Maybrette Ellner: Left-wing politician Gregor Gyzy is in trouble

Updated 05/20/2022 06:26

Maybrit Eliner and her guests on Thursday evening discussed the failure of peace negotiations between Russia and Ukraine and possible membership in the European Union. Military expert Gustav Grisel gave an assessment of the further course of the war, and left-wing politician Grigor Jesse had to be raised in front of the mirror by the Ukrainian writer Yevgenia Belorocets.


Peace negotiations between Russia and Ukraine have failed at the moment. Both sides have now confirmed this. At the same time, Sweden and Finland want to join NATO, but Turkey is blocking accession talks. More than 260 Ukrainian militants are said to have left the Mariupol steel plant besieged by Russia, among whom were seriously injured. It is said that the prisoner exchange is planned.

This is the “Illner” theme.

The topic has been the same for weeks: the war in Ukraine. This time, moderator Maypreet Elner spoke to her guests about the questions: “How long is this war supposed to last?” and “How realistic is the goal of expelling all Russian soldiers from Ukraine?” The studio also dealt with Ukraine’s accession to the European Union, Defense Minister Christina Lambrecht (SPD) and German arms shipments in an international comparison.

These are the guests

  • Gregor Jesse (left): The foreign policy spokesman for the Bundestag’s Left Parliamentary Group said other countries could supply arms, but Germany should not. “We have a different story,” he said. He does not like the fact that the German arms industry is winning with it. “I strongly support the prosecution of war criminals, but all war criminals – including those who participated in the illegal war in Iraq,” he said.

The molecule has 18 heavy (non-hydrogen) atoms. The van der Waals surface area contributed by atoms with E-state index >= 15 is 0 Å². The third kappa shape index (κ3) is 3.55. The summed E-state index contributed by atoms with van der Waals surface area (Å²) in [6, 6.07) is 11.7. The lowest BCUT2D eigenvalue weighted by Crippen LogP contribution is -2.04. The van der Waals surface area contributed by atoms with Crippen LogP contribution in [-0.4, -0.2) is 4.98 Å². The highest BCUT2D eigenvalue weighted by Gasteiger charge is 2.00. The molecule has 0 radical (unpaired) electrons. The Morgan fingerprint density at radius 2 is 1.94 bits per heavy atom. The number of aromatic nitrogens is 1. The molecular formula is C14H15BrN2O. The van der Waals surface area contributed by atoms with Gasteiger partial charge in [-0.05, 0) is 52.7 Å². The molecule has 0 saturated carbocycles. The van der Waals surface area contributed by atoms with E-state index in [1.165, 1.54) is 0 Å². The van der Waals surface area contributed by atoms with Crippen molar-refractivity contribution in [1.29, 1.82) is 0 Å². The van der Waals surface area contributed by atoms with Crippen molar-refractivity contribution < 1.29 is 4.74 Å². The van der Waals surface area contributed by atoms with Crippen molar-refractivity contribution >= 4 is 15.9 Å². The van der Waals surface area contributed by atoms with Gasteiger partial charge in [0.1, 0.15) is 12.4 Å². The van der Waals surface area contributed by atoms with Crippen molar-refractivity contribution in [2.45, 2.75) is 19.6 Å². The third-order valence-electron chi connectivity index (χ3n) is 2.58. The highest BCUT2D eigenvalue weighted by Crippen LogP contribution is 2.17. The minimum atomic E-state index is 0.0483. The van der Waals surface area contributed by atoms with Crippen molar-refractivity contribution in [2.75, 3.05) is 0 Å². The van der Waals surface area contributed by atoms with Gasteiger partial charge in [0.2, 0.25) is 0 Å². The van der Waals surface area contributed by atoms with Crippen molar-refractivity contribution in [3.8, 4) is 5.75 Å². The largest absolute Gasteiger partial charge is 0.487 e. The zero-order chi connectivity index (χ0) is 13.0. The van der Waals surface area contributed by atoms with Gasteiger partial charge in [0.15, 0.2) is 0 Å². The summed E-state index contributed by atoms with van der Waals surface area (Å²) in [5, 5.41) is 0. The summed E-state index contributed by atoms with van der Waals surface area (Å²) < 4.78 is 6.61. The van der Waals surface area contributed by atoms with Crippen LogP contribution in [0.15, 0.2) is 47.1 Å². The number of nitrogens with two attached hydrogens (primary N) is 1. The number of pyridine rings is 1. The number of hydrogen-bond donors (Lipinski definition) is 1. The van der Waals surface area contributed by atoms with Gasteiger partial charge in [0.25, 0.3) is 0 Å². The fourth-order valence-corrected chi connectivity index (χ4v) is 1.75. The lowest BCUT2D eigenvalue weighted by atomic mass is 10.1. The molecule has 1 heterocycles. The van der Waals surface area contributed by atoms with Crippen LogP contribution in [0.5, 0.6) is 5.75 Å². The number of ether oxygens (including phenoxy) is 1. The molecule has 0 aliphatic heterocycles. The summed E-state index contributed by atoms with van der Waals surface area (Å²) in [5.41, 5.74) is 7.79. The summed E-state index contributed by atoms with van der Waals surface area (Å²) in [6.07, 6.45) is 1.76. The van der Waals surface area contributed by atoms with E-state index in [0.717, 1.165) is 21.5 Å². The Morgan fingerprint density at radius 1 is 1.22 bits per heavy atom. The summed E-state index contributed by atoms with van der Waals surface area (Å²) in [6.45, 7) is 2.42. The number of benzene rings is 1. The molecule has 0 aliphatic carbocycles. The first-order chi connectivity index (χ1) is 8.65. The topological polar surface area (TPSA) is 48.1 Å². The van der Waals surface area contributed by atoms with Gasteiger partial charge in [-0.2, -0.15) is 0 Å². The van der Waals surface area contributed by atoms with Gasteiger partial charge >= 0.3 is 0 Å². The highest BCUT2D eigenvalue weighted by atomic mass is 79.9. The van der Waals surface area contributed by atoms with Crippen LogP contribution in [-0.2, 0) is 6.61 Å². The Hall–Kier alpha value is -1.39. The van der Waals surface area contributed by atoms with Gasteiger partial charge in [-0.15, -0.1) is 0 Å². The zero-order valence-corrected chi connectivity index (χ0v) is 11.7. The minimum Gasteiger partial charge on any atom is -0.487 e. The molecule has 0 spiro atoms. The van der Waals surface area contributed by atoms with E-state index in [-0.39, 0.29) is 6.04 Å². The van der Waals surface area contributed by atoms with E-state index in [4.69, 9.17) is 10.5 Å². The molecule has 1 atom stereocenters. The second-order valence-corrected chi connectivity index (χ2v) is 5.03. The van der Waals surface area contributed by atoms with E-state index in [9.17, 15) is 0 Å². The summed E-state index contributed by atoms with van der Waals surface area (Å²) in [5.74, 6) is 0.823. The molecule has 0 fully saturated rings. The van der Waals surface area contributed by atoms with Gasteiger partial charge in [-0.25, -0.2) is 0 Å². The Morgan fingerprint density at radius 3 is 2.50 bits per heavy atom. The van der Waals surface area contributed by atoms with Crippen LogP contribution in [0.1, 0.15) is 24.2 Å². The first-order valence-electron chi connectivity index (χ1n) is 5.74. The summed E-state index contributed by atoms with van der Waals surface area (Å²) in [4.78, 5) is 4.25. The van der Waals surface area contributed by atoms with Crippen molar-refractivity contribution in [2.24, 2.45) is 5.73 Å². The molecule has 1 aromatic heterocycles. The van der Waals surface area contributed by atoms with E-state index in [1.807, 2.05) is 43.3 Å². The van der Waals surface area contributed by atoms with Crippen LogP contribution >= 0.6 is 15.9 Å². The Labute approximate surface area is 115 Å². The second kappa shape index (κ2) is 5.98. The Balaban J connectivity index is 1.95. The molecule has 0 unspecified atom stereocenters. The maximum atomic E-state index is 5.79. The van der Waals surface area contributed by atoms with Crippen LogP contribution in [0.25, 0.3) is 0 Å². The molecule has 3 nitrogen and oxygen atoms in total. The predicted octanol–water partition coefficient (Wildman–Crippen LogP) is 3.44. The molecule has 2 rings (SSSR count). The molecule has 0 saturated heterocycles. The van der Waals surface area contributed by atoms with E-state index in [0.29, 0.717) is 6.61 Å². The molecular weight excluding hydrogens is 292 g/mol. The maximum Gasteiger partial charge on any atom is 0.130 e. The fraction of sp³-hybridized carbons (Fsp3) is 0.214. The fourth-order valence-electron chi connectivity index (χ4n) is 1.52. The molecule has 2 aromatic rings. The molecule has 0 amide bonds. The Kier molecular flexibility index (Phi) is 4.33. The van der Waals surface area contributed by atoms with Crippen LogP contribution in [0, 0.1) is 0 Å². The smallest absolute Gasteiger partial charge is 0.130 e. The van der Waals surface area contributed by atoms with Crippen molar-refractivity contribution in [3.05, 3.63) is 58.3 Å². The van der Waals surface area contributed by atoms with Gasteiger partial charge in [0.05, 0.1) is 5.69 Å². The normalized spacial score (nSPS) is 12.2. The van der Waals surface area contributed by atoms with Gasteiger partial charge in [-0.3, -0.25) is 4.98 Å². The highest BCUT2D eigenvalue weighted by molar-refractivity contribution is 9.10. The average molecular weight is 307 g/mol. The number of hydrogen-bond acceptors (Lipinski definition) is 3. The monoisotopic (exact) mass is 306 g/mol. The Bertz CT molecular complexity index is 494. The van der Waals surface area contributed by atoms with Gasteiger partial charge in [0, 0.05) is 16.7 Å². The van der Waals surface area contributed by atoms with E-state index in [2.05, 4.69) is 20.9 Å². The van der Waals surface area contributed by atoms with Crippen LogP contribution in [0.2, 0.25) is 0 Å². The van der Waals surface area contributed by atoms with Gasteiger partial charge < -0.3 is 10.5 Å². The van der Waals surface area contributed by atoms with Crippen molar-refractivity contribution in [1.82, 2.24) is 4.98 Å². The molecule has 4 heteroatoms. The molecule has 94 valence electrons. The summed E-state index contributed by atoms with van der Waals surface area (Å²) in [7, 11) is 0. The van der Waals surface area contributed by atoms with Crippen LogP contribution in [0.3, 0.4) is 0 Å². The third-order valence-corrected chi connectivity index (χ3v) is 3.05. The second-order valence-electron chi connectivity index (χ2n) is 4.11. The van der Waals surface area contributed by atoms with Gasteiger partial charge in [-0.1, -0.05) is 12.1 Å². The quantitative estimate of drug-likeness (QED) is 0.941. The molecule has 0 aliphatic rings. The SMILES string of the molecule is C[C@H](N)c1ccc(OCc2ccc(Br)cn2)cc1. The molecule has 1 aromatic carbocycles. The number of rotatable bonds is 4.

• Gustave Grisel: “It is basically possible, but still a long way off,” said the military and security expert from the European Council on Foreign Relations (ECFR) of Ukraine’s victory. The Russian army will be able to attack well in the summer. Analyze “Ukrainian army can have the upper hand in summer”. “We still have a lot of war ahead of us,” Grisel said. According to the expert, there is no possibility of change in Russia faster than losing this war with fanfare.
  • Ursula von der Leyen (CDU): “This applies to Ukraine as it applies to any other country that certain criteria must be met in order to join the European Union,” said the EU Commission chief. One would co-finance the reconstruction of Ukraine – then the investments could be linked to the necessary reforms. “Then it depends a lot on how this country develops,” she said of the time perspective on joining.
  • Marcus Feldenkirchen: The political writer in SPIEGEL’s office in the capital once again witnessed a “significant communication deficit”. He analyzed the relationship between the SPD and the FDP: “It’s not just different mentalities, there are two political forces that want something different.” The FDP is pushing for deliveries of heavy weapons more aggressively than the chancellor.